It’s a danger both are well aware of, and they’re hardly the only pair of teammates who will find themselves putting country before NHL team chemistry during the tournament. While Crosby allows there’s always the risk of running into each other, at some point you’ve got to just let that part go and focus on playing the game.

“You’re not necessarily thinking `That’s my teammate,’ in a split second,” Crosby said. “Sometimes you might not even know who has the puck.”

Even if Crosby and Malkin are unmistakable with a stick in their hands. Crosby anticipates the smack talk to be kept at a minimum, but didn’t rule out making a run at Malkin if the moment requires it.

“If we do, it’ll be in good fun,” Crosby said with a laugh. “We’re both pretty intense so it could happen. You never know.”

Malkin expects there to be a little chirping, too, but for an entirely different reason. Turns out Crosby is such a motormouth on the ice Malkin doesn’t even bother trying to keep up.

“Sid talks too much every game,” Malkin said. “He talks too quick for me. Actually, when he’s mad, I don’t understand. But he’s funny.”

All kidding aside, the two find themselves with vastly different missions heading to Toronto. The two-time defending Olympic champions are heavy favorites to stand atop the podium on the same soil where the sport was invented.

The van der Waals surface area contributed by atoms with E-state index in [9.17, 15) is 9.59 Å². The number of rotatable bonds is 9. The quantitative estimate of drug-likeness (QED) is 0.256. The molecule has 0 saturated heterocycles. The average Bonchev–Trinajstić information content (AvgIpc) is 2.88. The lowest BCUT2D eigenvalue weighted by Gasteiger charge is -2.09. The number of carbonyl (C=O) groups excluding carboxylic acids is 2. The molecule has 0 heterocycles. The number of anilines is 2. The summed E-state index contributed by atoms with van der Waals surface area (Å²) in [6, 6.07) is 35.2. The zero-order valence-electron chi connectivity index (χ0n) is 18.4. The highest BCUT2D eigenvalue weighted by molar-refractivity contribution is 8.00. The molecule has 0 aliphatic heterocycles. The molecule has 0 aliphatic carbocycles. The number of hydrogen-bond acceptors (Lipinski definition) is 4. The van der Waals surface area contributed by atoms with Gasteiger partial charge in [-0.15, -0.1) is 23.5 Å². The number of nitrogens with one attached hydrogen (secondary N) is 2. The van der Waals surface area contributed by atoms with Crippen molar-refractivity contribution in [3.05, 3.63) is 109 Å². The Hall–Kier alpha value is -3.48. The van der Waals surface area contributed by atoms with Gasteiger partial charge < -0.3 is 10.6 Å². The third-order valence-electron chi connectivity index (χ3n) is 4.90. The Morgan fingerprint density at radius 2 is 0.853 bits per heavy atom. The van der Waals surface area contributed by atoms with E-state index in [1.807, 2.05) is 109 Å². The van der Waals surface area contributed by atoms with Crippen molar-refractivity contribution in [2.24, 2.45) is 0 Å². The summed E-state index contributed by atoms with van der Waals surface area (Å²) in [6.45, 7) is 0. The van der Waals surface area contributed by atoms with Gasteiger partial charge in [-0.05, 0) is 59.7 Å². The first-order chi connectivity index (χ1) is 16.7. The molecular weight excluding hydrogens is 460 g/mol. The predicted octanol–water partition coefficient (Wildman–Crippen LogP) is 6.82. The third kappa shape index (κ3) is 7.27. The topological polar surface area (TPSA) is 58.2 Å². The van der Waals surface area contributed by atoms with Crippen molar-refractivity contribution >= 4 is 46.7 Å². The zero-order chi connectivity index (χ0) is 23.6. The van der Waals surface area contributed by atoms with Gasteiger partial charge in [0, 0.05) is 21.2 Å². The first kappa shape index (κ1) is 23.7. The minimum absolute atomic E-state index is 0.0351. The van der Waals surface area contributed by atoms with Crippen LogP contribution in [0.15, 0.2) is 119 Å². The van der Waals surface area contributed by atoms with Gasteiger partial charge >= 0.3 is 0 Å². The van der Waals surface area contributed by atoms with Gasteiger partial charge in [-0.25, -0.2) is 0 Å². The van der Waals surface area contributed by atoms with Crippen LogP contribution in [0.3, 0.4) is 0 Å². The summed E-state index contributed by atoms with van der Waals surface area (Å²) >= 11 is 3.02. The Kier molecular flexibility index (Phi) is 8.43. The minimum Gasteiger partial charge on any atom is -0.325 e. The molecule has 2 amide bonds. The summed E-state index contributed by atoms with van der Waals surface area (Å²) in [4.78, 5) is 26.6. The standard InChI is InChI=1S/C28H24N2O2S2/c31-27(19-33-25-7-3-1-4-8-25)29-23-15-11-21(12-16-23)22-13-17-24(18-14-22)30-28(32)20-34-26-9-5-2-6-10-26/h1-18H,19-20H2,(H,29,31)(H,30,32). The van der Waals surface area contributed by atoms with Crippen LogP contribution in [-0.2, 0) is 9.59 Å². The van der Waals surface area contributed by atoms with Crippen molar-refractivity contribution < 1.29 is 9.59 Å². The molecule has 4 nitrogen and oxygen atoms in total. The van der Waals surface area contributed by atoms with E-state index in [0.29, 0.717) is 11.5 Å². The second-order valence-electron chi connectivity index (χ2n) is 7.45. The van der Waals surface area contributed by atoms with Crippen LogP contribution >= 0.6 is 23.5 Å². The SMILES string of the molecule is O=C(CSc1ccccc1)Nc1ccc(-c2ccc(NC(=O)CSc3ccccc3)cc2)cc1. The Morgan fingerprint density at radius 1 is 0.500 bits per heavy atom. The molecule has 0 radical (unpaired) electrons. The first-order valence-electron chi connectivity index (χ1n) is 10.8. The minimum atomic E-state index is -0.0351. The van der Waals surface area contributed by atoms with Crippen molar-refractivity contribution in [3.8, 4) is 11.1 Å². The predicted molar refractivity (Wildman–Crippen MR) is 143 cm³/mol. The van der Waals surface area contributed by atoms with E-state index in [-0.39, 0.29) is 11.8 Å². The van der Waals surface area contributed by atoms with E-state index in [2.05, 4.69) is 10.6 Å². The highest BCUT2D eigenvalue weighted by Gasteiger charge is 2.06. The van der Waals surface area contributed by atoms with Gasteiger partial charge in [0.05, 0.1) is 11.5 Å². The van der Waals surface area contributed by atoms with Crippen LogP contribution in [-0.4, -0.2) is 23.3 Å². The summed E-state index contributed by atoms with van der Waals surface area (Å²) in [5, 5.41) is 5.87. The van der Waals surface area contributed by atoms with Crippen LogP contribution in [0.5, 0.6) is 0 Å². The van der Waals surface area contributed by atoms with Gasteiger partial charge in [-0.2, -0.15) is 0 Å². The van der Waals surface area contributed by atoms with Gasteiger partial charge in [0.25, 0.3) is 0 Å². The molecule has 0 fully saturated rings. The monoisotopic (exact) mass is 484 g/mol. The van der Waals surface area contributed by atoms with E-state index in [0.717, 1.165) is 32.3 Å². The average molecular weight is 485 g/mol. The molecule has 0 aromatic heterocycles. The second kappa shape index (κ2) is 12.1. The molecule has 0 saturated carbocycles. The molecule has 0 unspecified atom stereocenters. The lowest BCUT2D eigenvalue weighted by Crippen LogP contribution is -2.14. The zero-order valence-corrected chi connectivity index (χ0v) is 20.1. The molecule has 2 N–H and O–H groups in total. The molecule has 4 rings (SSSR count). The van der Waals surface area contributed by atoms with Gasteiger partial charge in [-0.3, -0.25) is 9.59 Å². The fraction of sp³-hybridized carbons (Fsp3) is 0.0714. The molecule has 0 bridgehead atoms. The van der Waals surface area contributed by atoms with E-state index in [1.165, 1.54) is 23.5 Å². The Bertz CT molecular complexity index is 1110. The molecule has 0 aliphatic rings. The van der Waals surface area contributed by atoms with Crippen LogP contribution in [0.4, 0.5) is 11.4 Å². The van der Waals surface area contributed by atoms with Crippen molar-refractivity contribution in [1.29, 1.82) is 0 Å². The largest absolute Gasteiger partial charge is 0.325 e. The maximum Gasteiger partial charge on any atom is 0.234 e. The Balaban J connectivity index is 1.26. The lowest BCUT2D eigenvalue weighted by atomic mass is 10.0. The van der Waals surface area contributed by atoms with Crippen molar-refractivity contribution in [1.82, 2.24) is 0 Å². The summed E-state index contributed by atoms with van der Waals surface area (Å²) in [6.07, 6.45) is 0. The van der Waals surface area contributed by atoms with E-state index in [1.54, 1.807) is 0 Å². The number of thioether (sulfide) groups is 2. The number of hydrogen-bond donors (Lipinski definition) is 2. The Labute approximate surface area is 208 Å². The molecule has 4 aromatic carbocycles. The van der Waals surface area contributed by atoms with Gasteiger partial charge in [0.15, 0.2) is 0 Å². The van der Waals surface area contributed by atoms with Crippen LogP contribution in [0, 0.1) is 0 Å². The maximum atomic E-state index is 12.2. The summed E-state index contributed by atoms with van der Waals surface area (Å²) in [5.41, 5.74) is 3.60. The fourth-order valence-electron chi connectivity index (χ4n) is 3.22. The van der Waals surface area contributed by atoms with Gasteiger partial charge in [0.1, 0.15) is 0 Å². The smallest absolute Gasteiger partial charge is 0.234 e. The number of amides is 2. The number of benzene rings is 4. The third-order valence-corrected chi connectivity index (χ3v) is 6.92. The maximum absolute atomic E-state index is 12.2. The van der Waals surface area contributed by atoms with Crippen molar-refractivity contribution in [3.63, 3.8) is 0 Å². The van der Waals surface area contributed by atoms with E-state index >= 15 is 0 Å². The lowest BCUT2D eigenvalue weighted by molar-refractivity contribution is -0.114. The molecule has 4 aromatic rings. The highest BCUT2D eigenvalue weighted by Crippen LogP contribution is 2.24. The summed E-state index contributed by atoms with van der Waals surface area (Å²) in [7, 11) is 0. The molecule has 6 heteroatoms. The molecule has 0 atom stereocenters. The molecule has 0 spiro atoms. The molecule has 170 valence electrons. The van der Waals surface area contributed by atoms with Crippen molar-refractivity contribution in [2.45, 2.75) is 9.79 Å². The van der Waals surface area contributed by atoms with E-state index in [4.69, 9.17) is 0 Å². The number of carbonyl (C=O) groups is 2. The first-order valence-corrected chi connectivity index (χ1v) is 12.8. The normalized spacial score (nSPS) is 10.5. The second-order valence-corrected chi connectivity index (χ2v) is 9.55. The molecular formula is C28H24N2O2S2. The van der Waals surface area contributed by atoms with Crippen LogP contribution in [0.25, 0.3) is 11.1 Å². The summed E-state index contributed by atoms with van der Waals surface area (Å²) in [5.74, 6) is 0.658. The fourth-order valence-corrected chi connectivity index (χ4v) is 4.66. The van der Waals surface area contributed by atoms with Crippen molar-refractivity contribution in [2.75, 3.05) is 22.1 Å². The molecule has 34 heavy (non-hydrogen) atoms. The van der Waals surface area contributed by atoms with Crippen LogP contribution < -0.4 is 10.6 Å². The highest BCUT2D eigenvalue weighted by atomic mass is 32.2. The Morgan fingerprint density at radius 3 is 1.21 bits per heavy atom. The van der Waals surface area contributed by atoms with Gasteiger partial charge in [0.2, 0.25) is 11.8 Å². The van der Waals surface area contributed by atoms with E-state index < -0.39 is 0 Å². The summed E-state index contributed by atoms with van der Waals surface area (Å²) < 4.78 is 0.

The Russians, meanwhile, will try to erase the memory of a forgettable 2014 Olympics in Sochi when they were knocked out in the quarterfinals at home. The pressure will be firmly on Canada, giving Russia a chance to play the role of underdog, if a team that includes Malkin and Washington Capitals captain Alexander Ovechkin can be considered one.

“We lost the last two Olympics before,” Malkin said. “It’s a new challenge for the national team and we have a great team right now … it’s an amazing time to be here in my second `home’ town playing for the national team.”